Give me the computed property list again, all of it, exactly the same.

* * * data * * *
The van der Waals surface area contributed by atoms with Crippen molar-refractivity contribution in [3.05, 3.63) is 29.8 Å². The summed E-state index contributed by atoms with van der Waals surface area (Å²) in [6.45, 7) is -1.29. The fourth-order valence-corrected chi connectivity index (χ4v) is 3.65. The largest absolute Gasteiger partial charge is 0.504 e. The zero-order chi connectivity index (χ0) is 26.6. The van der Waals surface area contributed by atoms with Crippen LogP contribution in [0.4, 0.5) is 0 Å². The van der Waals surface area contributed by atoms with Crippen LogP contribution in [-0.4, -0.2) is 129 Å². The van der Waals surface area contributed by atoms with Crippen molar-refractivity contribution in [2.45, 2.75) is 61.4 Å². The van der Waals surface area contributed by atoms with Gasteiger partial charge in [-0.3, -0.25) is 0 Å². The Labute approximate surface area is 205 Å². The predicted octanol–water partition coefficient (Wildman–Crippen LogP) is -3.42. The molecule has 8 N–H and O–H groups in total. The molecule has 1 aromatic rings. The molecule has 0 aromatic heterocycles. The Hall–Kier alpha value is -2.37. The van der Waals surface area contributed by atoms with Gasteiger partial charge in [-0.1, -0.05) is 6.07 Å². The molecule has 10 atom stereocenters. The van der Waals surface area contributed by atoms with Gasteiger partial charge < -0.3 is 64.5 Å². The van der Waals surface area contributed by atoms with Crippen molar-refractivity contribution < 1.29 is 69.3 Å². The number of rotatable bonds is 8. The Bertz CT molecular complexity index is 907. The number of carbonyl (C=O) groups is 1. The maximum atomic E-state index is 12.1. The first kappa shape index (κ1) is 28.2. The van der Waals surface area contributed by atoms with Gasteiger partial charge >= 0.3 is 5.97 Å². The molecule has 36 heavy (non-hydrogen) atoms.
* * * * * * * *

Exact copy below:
The van der Waals surface area contributed by atoms with Crippen molar-refractivity contribution in [3.05, 3.63) is 29.8 Å². The summed E-state index contributed by atoms with van der Waals surface area (Å²) in [6.45, 7) is -1.29. The fourth-order valence-corrected chi connectivity index (χ4v) is 3.65. The largest absolute Gasteiger partial charge is 0.504 e. The zero-order chi connectivity index (χ0) is 26.6. The van der Waals surface area contributed by atoms with Crippen LogP contribution in [0.4, 0.5) is 0 Å². The van der Waals surface area contributed by atoms with Crippen LogP contribution in [-0.4, -0.2) is 129 Å². The van der Waals surface area contributed by atoms with Crippen molar-refractivity contribution in [2.45, 2.75) is 61.4 Å². The van der Waals surface area contributed by atoms with Gasteiger partial charge in [-0.3, -0.25) is 0 Å². The Labute approximate surface area is 205 Å². The predicted octanol–water partition coefficient (Wildman–Crippen LogP) is -3.42. The molecule has 8 N–H and O–H groups in total. The molecule has 1 aromatic rings. The molecule has 0 aromatic heterocycles. The Hall–Kier alpha value is -2.37. The van der Waals surface area contributed by atoms with Gasteiger partial charge in [-0.1, -0.05) is 6.07 Å². The molecule has 10 atom stereocenters. The van der Waals surface area contributed by atoms with Gasteiger partial charge < -0.3 is 64.5 Å². The van der Waals surface area contributed by atoms with Crippen molar-refractivity contribution < 1.29 is 69.3 Å². The number of rotatable bonds is 8. The Bertz CT molecular complexity index is 907. The number of carbonyl (C=O) groups is 1. The maximum atomic E-state index is 12.1. The first kappa shape index (κ1) is 28.2. The van der Waals surface area contributed by atoms with Gasteiger partial charge >= 0.3 is 5.97 Å². The molecule has 36 heavy (non-hydrogen) atoms.